This essay first appeared on Business Day, June 9, 2020
Some countries in the Southern and East Africa regions will again need large imports of maize in the 2020/2021 marketing year, which ends in April 2021. However, their saviours won’t be your typical major global producers such as Ukraine, the US or Brazil. Rather it is most likely to be SA and Zambia waiting in the wings.
In Southern Africa, the recent data released by Zimbabwe’s department of lands & agriculture placed its 2019/2020 maize harvest at 907,628 tonnes, up 17% from the previous season. Nevertheless, this is below Zimbabwe’s 10-year average maize production of 1.1-million tonnes and annual domestic consumption needs of between 1.9-million and 2-million tonnes. The 2019/2020 production season corresponds with the 2020/2021 marketing year, which means Zimbabwe will still need to import about 1-million tonnes of maize to fulfil domestic needs in the 2020/2021 marketing year.
Meanwhile, in East Africa, the International Grains Council forecasts Kenya’s 2019/2020 maize harvest at 3.4-million tonnes. This is roughly unchanged from the previous season, though there have been good rains over the past few weeks in the grain-producing regions of the country. With Kenya’s annual maize consumption at about 4.7-million tonnes, the aforementioned production estimate means the country could require imports of about 1.3-million tonnes in the 2020/2021 marketing year.
Unlike the other seasons, where African countries would look outside the continent for maize supplies in seasons of deficiency, SA and Zambia could emerge as key maize suppliers. Both countries are expecting their second-largest maize harvests on record for the 2019/2020 production season. In the case of SA, the expected harvest is 15.6-million tonnes, against domestic consumption of about 11-million tonnes. In the case of Zambia, the 2019/2020 maize harvest is estimated at 3.4-million tonnes against domestic maize consumption of 2.2-million tonnes.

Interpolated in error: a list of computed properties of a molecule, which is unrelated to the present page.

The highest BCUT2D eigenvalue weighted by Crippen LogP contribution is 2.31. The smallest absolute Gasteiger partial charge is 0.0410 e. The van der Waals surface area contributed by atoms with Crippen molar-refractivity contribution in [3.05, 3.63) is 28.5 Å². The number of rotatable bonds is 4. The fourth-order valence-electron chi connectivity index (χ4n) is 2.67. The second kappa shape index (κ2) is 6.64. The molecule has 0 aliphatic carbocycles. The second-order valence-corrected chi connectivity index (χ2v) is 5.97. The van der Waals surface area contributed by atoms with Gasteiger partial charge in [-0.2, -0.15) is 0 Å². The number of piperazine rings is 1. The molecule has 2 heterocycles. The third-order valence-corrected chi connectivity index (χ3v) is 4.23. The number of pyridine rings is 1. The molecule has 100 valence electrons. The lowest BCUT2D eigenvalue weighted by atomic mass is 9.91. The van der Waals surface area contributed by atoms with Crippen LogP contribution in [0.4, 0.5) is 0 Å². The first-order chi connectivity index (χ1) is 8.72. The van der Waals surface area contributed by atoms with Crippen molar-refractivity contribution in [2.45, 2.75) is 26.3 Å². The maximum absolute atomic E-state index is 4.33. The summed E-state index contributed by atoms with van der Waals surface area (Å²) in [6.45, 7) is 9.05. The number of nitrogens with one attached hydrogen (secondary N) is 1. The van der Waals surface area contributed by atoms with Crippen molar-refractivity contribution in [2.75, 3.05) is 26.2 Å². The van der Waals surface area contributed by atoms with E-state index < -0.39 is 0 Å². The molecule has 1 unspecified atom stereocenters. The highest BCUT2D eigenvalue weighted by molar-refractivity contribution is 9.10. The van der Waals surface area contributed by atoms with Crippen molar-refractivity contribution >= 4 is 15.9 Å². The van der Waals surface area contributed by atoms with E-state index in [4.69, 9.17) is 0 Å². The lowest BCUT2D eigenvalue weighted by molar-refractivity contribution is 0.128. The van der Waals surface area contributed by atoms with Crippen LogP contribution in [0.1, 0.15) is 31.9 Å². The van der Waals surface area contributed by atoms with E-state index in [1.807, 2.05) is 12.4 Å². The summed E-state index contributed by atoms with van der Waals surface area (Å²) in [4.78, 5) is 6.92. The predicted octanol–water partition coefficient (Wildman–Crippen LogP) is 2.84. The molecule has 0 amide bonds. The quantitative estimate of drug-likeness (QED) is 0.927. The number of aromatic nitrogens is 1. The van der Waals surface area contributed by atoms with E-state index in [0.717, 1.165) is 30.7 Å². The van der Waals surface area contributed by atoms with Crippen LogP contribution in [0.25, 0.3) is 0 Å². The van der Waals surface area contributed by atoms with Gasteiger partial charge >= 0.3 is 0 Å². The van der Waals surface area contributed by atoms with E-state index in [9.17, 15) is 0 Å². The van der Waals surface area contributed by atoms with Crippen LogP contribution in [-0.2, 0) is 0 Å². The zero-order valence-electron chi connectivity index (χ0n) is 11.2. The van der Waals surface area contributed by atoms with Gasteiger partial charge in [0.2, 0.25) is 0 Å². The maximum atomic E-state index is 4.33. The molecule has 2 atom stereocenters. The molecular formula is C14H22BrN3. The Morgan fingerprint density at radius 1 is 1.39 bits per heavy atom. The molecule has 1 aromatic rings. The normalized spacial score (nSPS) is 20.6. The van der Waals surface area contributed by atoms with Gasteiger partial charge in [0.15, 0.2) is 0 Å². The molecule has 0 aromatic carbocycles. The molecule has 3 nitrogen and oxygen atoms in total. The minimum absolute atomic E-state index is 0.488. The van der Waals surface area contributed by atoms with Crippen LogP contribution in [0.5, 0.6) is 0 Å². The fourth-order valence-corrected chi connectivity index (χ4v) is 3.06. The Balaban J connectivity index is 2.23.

This means SA could have at least 2.7-million tonnes of maize for export markets in the 2020/2021 season, which is 89% up year on year. Meanwhile, Zambia could have 1-million tonnes of maize exports, up from 100,000 tonnes the previous year. This would be the third year on record that Zambia would be able to export as much as 1-million tonnes of maize.
Other key maize producing and consuming countries in the Southern and East Africa regions, such as Malawi and Tanzania, will most likely have balanced supplies for their domestic markets and therefore limited room for exports. Hence our focus is on Kenya and Zimbabwe. Also, worth noting is that SA and Zambia are among the most prominent suppliers of maize to Zimbabwe and Kenya and featured among the top five maize suppliers to both countries in 2019, according to data from Trade Map.
Biosecurity policy is always an important consideration when it comes to African markets. To this end, SA has in the past experienced phytosanitary barriers because of its use of genetically modified maize seeds, which account for about 80% of its output. But this time around things will be different. Zimbabwe lifted its ban on genetically modified maize imports from January 31 as the country tried to improve local supplies after a poor harvest in the 2018/2019 season.
With the harvest of the 2019/2020 season also likely to be relatively low, this policy decision will help ease maize imports into Zimbabwe in the coming months. In the case of Kenya, however, there is still a ban on the importation of genetically modified maize. This might limit SA’s participation in Kenya, while Zambia, which produces non-genetically modified maize, might become a prominent player in the Kenyan market. SA’s importance is likely to be concentrated in the Zimbabwean market, but the bottom line is that SA and Zambia will be key sources of maize imports for the southern and East Africa regions within the 2020/2021 season.
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